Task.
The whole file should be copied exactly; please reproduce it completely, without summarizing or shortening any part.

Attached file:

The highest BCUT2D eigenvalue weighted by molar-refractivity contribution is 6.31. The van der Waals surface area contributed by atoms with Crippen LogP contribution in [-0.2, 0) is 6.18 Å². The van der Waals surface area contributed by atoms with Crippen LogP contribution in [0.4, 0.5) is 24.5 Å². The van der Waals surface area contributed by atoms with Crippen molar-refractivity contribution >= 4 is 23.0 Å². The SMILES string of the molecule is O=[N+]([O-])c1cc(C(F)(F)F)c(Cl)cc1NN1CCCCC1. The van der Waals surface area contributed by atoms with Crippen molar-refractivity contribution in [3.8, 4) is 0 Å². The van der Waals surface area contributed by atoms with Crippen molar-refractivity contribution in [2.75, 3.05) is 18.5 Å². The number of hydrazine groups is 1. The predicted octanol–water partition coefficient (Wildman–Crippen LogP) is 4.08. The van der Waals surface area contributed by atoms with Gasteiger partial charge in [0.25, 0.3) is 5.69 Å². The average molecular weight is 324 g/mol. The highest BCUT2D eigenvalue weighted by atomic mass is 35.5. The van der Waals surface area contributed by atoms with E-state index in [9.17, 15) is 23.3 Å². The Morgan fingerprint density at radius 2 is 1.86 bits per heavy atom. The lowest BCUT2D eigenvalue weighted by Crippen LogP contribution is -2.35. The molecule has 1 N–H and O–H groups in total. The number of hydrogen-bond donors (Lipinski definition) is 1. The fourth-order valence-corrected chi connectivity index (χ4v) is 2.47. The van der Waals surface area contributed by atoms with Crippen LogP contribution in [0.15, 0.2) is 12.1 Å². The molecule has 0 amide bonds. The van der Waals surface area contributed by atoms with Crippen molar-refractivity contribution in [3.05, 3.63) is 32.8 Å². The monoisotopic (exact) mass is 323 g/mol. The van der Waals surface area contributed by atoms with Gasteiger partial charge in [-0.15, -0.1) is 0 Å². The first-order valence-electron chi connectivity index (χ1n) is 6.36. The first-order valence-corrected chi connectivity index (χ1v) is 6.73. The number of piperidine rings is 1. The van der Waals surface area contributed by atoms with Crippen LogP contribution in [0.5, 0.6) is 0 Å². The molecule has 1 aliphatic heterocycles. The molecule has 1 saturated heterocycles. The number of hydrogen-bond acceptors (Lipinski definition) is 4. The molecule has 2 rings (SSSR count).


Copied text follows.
The highest BCUT2D eigenvalue weighted by molar-refractivity contribution is 6.31. The van der Waals surface area contributed by atoms with Crippen LogP contribution in [-0.2, 0) is 6.18 Å². The van der Waals surface area contributed by atoms with Crippen LogP contribution in [0.4, 0.5) is 24.5 Å². The van der Waals surface area contributed by atoms with Crippen molar-refractivity contribution >= 4 is 23.0 Å². The SMILES string of the molecule is O=[N+]([O-])c1cc(C(F)(F)F)c(Cl)cc1NN1CCCCC1. The van der Waals surface area contributed by atoms with Crippen molar-refractivity contribution in [3.8, 4) is 0 Å². The van der Waals surface area contributed by atoms with Crippen molar-refractivity contribution in [2.75, 3.05) is 18.5 Å². The number of hydrazine groups is 1. The predicted octanol–water partition coefficient (Wildman–Crippen LogP) is 4.08. The van der Waals surface area contributed by atoms with Gasteiger partial charge in [0.25, 0.3) is 5.69 Å². The average molecular weight is 324 g/mol. The highest BCUT2D eigenvalue weighted by atomic mass is 35.5. The van der Waals surface area contributed by atoms with E-state index in [9.17, 15) is 23.3 Å². The Morgan fingerprint density at radius 2 is 1.86 bits per heavy atom. The lowest BCUT2D eigenvalue weighted by Crippen LogP contribution is -2.35. The molecule has 1 N–H and O–H groups in total. The number of hydrogen-bond donors (Lipinski definition) is 1. The fourth-order valence-corrected chi connectivity index (χ4v) is 2.47. The van der Waals surface area contributed by atoms with Crippen LogP contribution in [0.15, 0.2) is 12.1 Å². The molecule has 0 amide bonds. The van der Waals surface area contributed by atoms with Crippen molar-refractivity contribution in [3.05, 3.63) is 32.8 Å². The monoisotopic (exact) mass is 323 g/mol. The van der Waals surface area contributed by atoms with Gasteiger partial charge in [-0.15, -0.1) is 0 Å². The first-order valence-electron chi connectivity index (χ1n) is 6.36. The first-order valence-corrected chi connectivity index (χ1v) is 6.73. The number of piperidine rings is 1. The van der Waals surface area contributed by atoms with Crippen LogP contribution in [0.5, 0.6) is 0 Å². The molecule has 1 aliphatic heterocycles. The molecule has 1 saturated heterocycles. The number of hydrogen-bond acceptors (Lipinski definition) is 4. The molecule has 2 rings (SSSR count).